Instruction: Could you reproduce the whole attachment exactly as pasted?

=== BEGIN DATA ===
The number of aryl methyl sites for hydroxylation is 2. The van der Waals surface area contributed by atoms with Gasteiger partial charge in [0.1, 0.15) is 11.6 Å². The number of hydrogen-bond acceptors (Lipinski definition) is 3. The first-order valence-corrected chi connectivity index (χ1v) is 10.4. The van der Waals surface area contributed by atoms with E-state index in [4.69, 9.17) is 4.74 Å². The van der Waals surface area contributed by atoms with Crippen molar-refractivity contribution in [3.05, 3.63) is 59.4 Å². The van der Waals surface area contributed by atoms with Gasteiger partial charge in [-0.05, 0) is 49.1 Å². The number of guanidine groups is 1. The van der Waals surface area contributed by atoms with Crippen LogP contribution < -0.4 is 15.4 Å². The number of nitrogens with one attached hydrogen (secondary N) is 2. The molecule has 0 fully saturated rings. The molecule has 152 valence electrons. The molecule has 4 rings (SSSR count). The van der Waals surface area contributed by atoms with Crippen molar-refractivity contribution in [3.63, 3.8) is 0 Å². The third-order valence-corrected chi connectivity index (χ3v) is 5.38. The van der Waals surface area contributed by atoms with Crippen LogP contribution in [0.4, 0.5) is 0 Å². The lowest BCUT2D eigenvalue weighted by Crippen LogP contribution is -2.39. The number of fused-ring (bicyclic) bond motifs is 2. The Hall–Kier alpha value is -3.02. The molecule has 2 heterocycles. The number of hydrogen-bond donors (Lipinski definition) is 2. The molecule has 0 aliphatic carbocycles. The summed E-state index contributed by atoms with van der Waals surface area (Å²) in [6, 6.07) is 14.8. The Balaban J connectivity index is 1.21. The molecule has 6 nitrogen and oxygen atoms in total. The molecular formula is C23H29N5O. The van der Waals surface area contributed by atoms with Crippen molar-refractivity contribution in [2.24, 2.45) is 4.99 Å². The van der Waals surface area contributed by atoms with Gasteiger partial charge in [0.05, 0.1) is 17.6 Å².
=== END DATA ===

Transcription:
The number of aryl methyl sites for hydroxylation is 2. The van der Waals surface area contributed by atoms with Gasteiger partial charge in [0.1, 0.15) is 11.6 Å². The number of hydrogen-bond acceptors (Lipinski definition) is 3. The first-order valence-corrected chi connectivity index (χ1v) is 10.4. The van der Waals surface area contributed by atoms with E-state index in [4.69, 9.17) is 4.74 Å². The van der Waals surface area contributed by atoms with Crippen molar-refractivity contribution in [3.05, 3.63) is 59.4 Å². The van der Waals surface area contributed by atoms with Gasteiger partial charge in [-0.05, 0) is 49.1 Å². The number of guanidine groups is 1. The van der Waals surface area contributed by atoms with Crippen LogP contribution < -0.4 is 15.4 Å². The number of nitrogens with one attached hydrogen (secondary N) is 2. The molecule has 0 fully saturated rings. The molecule has 152 valence electrons. The molecule has 4 rings (SSSR count). The van der Waals surface area contributed by atoms with Crippen molar-refractivity contribution in [3.63, 3.8) is 0 Å². The third-order valence-corrected chi connectivity index (χ3v) is 5.38. The van der Waals surface area contributed by atoms with Crippen LogP contribution in [0.4, 0.5) is 0 Å². The lowest BCUT2D eigenvalue weighted by Crippen LogP contribution is -2.39. The number of fused-ring (bicyclic) bond motifs is 2. The Hall–Kier alpha value is -3.02. The molecule has 2 heterocycles. The number of hydrogen-bond donors (Lipinski definition) is 2. The molecule has 0 aliphatic carbocycles. The summed E-state index contributed by atoms with van der Waals surface area (Å²) in [6, 6.07) is 14.8. The Balaban J connectivity index is 1.21. The molecule has 6 nitrogen and oxygen atoms in total. The molecular formula is C23H29N5O. The van der Waals surface area contributed by atoms with Crippen molar-refractivity contribution in [2.24, 2.45) is 4.99 Å². The van der Waals surface area contributed by atoms with Gasteiger partial charge in [0.05, 0.1) is 17.6 Å².